"Ohhh, what's the point? Poof!" She stamped her foot. "It's gone!" She glared straight ahead, a dull brown lock of hair falling over her forehead. "Wasn't it quick? And lovely?" She laughed -- a low, sultry chuckle -- and the bum laughed too. The squirrel didn't move.

A young woman appeared, walking alone, her face as pretty and pale as a china cup, her blonde hair piled behind her. She hunched her shoulders under a thin, white sweater, her arms crossed tightly around herself. She strode quickly through the park, carefully looking straight ahead and not at the messy slumps that were the old woman and the bum.

" . . Gigi? Is that you? Bridget!" The old woman's mind snapped and billowed, and she was in another time, when it was June and the sun shone clean, and the warm summer breeze danced across her eyelashes. Her best friend Bridget was coming towards her, her arms crossed over a man's white sweater, her face held in a near-grin that looked ready to burst. She was wet, her blond hair slicked back with river water, and she was about to share the thrills of the past hour -- of her secret swim with the saxophone player . . . the sax player! . . . from the band of boys that had played in the park the night before. He had taught Bridget how to roll a cigarette, and they had kissed underwater, and Bridget couldn't wait to tell her best friend the story, appropriately embellished with an expected dose of wickedness. The old woman giggled with wild anticipation, sprang from her bench, and grabbed Bridget's arm to set up for their usual greeting -- a two-handed double twirl. "Tell me Gigi!" she laughed. "Oh, tell me, you little strumpet, how was it!" She threw her head back in delight.

The young woman's eyes flashed with sudden fear and disgust. She shook the old woman off her arm, and pushed her away with an angry shove. "Get off of me! What are you doing? GET OFF!"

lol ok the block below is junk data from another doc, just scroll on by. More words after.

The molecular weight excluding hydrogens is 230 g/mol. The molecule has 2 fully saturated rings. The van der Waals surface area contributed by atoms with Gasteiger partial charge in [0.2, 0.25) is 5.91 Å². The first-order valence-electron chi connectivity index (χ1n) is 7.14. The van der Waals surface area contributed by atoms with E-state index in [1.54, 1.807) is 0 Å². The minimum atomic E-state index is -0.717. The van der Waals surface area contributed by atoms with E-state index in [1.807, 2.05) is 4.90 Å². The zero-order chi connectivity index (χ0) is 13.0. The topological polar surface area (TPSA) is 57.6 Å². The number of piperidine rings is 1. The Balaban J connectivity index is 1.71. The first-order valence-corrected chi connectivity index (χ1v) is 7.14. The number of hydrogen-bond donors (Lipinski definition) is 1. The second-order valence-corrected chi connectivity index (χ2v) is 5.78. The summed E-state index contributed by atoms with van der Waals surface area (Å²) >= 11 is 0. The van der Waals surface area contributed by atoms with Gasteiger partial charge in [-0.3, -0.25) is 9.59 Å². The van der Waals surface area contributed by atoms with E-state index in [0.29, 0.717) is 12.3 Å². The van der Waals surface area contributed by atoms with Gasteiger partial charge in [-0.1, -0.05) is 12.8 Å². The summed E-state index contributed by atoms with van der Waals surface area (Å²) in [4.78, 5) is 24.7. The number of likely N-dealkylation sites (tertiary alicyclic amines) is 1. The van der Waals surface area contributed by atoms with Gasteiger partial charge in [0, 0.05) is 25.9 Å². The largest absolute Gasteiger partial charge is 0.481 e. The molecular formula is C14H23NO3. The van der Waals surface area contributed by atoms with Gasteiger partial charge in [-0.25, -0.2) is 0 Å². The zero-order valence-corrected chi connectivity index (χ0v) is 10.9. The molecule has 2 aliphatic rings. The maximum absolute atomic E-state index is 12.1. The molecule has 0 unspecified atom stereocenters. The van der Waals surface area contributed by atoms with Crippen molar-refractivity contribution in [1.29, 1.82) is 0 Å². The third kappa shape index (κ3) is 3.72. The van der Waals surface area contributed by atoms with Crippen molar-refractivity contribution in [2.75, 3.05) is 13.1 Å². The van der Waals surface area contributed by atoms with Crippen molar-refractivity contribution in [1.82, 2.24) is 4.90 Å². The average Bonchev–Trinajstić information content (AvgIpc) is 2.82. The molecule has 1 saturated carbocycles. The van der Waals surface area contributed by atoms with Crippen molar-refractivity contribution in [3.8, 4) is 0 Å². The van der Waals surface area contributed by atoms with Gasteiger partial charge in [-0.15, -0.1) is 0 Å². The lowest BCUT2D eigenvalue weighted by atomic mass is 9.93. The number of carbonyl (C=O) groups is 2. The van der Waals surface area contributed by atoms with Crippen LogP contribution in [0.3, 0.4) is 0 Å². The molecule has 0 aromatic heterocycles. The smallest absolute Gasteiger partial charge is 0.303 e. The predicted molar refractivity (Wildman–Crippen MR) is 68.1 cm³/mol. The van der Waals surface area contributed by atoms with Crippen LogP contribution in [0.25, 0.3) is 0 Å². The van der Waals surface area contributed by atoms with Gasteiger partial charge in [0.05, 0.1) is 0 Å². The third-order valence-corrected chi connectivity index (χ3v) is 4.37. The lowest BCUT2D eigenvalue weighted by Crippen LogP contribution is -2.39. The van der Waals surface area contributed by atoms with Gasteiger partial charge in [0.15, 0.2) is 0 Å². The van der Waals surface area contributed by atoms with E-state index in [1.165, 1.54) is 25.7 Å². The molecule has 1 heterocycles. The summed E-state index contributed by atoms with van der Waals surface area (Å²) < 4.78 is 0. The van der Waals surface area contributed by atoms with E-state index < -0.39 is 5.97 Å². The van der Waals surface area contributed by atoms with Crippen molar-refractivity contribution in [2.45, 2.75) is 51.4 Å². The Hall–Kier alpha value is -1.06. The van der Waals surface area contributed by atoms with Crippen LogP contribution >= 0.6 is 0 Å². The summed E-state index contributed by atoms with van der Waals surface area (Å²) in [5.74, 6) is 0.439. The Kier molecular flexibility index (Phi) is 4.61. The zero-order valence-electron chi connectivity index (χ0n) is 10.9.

And the old woman's balance was lost. She stumbled backward. The bench caught her behind the knees, and she crashed painfully back into place. The young woman glared at her, shuddering, and pulled her sweater tight around her. "Crazy old witch!" she said, mean and quiet, and she hurried away.

What just happened, the old woman wondered. Where was Bridget? And where were her daughters -- she needed them so, right now. To help her sit up and straighten out, to smooth her face and hair and tell her that they loved her, to bring her inside. So she could look into their eyes, so alive, and remember how it felt to smile back at somebody. Her head felt like granite resting on her chest and she struggled to lift it, and to breathe. But it stayed where it was, staring at her lap. A cold spring wind rose up and whisked yesterday's newspaper from under her feet, and the paper flapped out of sight. She stared at her lap.

And then, . . . was it her imagination? Again? A gnarled and dirty hand came into her line of sight, outstretched just above her lap. She looked at the hand, followed the arm up, and saw the bum. He was standing there right next to her. His eyes surprised her. At this close range, even through the cloud of age and alcohol, she could tell that they were kind and that they used to be Paul-Newman blue. He stayed standing there and pushed his mottled cheeks into a smile. He had no real teeth to speak of, and a single tear of saliva rolled slowly down his chin, finally clinging to the nub of a white whisker. But when she took his hand and he drew her up, his arms were strong and his shoulders were wide. He hiccuped a little as he tilted his head to look at her. His arm circled her waist, and his other hand grasped hers tightly and pulled it close to his chest. He took a step away, and she followed.

They shuffled their feet together in a rhythm they both knew, and they danced to the sounds and the voices and the memories that filled their heads, as the waning light of the gray autumn afternoon cast shadows over them, and he looked at her and smiled, and she smiled back.